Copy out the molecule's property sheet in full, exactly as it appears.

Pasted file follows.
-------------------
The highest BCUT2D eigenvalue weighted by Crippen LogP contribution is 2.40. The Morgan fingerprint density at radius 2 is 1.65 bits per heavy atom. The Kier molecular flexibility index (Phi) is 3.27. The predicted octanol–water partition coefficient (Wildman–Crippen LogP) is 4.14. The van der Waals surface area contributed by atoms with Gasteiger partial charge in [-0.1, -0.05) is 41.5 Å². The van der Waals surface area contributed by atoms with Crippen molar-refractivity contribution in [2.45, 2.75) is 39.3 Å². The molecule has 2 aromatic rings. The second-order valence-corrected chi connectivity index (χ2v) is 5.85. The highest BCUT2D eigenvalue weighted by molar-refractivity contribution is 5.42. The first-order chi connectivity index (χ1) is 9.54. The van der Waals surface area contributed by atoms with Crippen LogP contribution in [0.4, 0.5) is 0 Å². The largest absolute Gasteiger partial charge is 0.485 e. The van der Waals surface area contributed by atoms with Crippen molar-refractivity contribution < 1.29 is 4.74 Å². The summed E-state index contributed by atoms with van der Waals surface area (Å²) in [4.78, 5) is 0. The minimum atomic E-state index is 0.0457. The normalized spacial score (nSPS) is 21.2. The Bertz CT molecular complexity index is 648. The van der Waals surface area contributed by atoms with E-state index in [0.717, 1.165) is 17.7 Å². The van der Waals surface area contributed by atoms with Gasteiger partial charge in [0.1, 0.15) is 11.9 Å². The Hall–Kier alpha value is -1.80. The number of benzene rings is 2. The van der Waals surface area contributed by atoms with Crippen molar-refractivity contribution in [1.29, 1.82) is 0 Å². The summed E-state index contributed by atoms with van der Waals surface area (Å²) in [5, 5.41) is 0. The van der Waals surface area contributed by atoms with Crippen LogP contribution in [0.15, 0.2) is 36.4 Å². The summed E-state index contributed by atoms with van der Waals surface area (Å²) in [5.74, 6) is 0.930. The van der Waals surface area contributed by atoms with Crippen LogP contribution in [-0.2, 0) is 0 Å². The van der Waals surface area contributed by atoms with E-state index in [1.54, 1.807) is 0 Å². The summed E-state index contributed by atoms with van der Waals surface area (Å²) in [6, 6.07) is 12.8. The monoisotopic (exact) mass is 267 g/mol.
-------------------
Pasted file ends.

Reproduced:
The highest BCUT2D eigenvalue weighted by Crippen LogP contribution is 2.40. The Morgan fingerprint density at radius 2 is 1.65 bits per heavy atom. The Kier molecular flexibility index (Phi) is 3.27. The predicted octanol–water partition coefficient (Wildman–Crippen LogP) is 4.14. The van der Waals surface area contributed by atoms with Gasteiger partial charge in [-0.1, -0.05) is 41.5 Å². The van der Waals surface area contributed by atoms with Crippen molar-refractivity contribution in [2.45, 2.75) is 39.3 Å². The molecule has 2 aromatic rings. The second-order valence-corrected chi connectivity index (χ2v) is 5.85. The highest BCUT2D eigenvalue weighted by molar-refractivity contribution is 5.42. The first-order chi connectivity index (χ1) is 9.54. The van der Waals surface area contributed by atoms with Crippen LogP contribution in [0.4, 0.5) is 0 Å². The largest absolute Gasteiger partial charge is 0.485 e. The van der Waals surface area contributed by atoms with Crippen molar-refractivity contribution < 1.29 is 4.74 Å². The summed E-state index contributed by atoms with van der Waals surface area (Å²) in [4.78, 5) is 0. The minimum atomic E-state index is 0.0457. The normalized spacial score (nSPS) is 21.2. The Bertz CT molecular complexity index is 648. The van der Waals surface area contributed by atoms with E-state index in [0.717, 1.165) is 17.7 Å². The van der Waals surface area contributed by atoms with Gasteiger partial charge in [0.1, 0.15) is 11.9 Å². The Hall–Kier alpha value is -1.80. The number of benzene rings is 2. The van der Waals surface area contributed by atoms with Crippen molar-refractivity contribution in [1.29, 1.82) is 0 Å². The summed E-state index contributed by atoms with van der Waals surface area (Å²) in [5, 5.41) is 0. The van der Waals surface area contributed by atoms with Crippen LogP contribution in [0.15, 0.2) is 36.4 Å². The summed E-state index contributed by atoms with van der Waals surface area (Å²) in [5.74, 6) is 0.930. The van der Waals surface area contributed by atoms with Crippen LogP contribution in [-0.2, 0) is 0 Å². The van der Waals surface area contributed by atoms with E-state index in [1.54, 1.807) is 0 Å². The summed E-state index contributed by atoms with van der Waals surface area (Å²) in [6, 6.07) is 12.8. The monoisotopic (exact) mass is 267 g/mol.